Starting From Scratch — Just Another Education Ploy?
Arne Duncan, US Secretary of Education, in recent meetings in Missouri regarding Ferguson said he was exploring how education can help improve conditions. This indicates that Washington was getting the message that perhaps school problems might have contributed to the incidents, turmoil and protests. Not the least of these reports must surely have been this one from Deborah Andrews, which triggered some shame and blame in the highest corridors of power — Blacks locked out of reading http://www.examiner.com/article/ferguson-facts-all-ignore-blacks-locked-out-of-reading
Pointed out in her article is the glaring statistic that while 50% of white students read at the proficient/advanced level, only 15% of black students achieve that level. No need to wait, she says — at least start now with improving the reading levels without having to wait for some inquiry commission to report back in Sept 2015!
Duncan sees restrictive school zip codes as a problem, wants more Early Childhood Education (ECE) and wants to start “from scratch” to build better relationships between police and young people. http://www.ksdk.com/story/news/local/2014/12/17/education-secretary-visits-ferguson/20519791/
While I see the question of zip codes as a huge problem that displaces parents from making choices for their kids — a consumer issue — I do not see ECE as helpful in its present guise (too loaded in favor of provider benefits). I do think starting from scratch is a good strategy, not just for relationships but also for education as a whole. Now, where did we hear that before?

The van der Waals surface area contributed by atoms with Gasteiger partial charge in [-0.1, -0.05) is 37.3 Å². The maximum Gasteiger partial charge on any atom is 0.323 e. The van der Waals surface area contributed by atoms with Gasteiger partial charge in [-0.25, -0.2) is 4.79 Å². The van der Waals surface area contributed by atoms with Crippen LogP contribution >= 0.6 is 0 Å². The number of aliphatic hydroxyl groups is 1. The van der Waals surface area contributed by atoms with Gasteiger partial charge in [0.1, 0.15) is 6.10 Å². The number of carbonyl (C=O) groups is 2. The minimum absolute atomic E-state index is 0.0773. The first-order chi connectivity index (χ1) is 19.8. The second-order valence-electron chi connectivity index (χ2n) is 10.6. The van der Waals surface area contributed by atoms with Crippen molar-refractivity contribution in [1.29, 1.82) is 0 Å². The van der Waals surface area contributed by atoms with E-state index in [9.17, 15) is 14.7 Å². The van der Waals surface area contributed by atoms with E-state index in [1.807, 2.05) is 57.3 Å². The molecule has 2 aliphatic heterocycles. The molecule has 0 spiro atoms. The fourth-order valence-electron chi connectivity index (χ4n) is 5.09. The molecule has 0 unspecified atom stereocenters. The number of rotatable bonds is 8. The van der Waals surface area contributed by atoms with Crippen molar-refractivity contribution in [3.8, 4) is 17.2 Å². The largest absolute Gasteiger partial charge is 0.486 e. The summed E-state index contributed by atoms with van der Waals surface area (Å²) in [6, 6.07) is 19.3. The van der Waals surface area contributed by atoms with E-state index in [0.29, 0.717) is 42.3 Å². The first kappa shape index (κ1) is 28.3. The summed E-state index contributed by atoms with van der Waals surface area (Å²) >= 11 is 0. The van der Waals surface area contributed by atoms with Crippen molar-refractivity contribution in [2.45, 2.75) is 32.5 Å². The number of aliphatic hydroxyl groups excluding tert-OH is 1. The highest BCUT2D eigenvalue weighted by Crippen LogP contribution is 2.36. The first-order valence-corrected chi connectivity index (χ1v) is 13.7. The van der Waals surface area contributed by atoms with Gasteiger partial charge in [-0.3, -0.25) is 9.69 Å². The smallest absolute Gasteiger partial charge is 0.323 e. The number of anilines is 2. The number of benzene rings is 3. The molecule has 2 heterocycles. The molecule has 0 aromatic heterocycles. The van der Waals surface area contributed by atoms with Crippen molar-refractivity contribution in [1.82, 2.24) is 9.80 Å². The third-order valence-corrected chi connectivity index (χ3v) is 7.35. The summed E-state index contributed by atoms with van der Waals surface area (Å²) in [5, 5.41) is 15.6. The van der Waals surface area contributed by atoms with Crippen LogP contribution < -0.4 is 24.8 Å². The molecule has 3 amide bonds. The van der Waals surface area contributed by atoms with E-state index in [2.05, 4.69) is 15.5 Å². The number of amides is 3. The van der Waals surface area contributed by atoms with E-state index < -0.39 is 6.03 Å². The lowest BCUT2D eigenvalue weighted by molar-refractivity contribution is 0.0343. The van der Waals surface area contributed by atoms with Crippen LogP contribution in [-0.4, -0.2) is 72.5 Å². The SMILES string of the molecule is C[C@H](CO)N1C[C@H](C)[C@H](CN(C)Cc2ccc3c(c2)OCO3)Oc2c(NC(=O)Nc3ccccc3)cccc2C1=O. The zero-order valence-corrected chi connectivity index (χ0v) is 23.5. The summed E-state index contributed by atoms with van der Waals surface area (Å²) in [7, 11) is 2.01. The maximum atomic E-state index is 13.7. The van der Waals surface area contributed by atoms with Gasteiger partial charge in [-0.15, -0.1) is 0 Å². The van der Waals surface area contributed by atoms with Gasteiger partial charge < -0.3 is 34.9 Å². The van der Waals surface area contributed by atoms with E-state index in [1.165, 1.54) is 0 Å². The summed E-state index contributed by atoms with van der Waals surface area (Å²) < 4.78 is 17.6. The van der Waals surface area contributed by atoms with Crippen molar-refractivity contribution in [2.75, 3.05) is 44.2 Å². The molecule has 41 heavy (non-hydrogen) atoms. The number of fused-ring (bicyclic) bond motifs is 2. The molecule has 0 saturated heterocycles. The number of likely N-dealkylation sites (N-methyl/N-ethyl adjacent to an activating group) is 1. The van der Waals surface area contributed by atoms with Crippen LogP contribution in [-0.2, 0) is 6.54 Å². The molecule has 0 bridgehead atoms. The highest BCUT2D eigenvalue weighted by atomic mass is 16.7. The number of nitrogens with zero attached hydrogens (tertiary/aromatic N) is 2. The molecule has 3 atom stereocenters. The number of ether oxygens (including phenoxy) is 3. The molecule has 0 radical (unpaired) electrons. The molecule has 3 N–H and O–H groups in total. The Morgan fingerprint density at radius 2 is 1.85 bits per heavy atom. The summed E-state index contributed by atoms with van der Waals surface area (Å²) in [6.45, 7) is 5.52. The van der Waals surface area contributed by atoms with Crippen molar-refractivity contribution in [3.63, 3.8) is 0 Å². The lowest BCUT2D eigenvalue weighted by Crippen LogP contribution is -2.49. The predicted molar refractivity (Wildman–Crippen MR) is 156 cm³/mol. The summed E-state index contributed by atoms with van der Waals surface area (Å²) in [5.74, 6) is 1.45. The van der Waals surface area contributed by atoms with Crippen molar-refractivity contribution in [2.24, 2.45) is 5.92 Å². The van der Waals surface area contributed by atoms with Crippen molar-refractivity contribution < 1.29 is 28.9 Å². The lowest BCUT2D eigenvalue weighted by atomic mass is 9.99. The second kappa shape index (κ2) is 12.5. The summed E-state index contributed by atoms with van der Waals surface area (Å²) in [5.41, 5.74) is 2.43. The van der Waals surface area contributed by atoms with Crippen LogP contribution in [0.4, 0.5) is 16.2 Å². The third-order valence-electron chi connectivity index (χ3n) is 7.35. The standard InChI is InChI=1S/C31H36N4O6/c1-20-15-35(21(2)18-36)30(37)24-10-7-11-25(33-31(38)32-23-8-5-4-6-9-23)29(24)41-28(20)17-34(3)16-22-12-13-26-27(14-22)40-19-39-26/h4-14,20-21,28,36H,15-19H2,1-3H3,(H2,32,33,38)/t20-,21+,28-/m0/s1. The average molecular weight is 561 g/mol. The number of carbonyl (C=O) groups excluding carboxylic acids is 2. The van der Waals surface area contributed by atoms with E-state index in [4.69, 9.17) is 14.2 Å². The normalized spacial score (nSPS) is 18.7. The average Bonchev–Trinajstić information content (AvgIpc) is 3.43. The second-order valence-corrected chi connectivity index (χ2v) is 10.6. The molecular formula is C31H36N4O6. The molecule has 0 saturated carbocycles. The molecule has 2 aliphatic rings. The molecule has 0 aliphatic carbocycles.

Jeb Bush, in a November speech to the 2014 National Summit on Education Reform, said:
*** “Even if we don’t all agree on Common Core, there are more important principles for us to agree on. We need to pull together whenever we can. It starts with a basic question: If we were designing our school system from scratch, what would it look like?
*** I know one thing: We wouldn’t start with more than 13,000 government-run, unionized and politicized monopolies who trap good teachers, administrators and struggling students in a system nobody can escape.
*** We would be insane if we recreated what we have today.
*** So let’s think and act like we are starting from scratch.”***
Briefly put, this is the current school system baggage he wants to leave outside the discussion room:
√ 1) Government-run; 2) Unionized; 3) Monopoly; 4) Politicized schools (GUMP)
Oops! It seems Bush forgot the parents who are also trapped in these GUMP schools!
Left-out parents and consumers need to reclaim education for children. How can we customize for the needs and talents of children without parents involved? How can we be sure any new approach is NOT just another stall to keep the status quo — keeping the self-serving and political producers who through incrementalism and permeation (Fabian socialist methods) have evicted parents from their primary role in education?
The most promising development in reclaiming who the proper drivers should be in education is the work behind Education Savings Accounts (ESA) as in Arizona and Florida. Dare we ask the parents in Ferguson if they would take a 90% education dollar and go shopping for their children’s education?
[This essay was published on the Education Consumers Clearinghouse listserve 18 Dec, 2014.]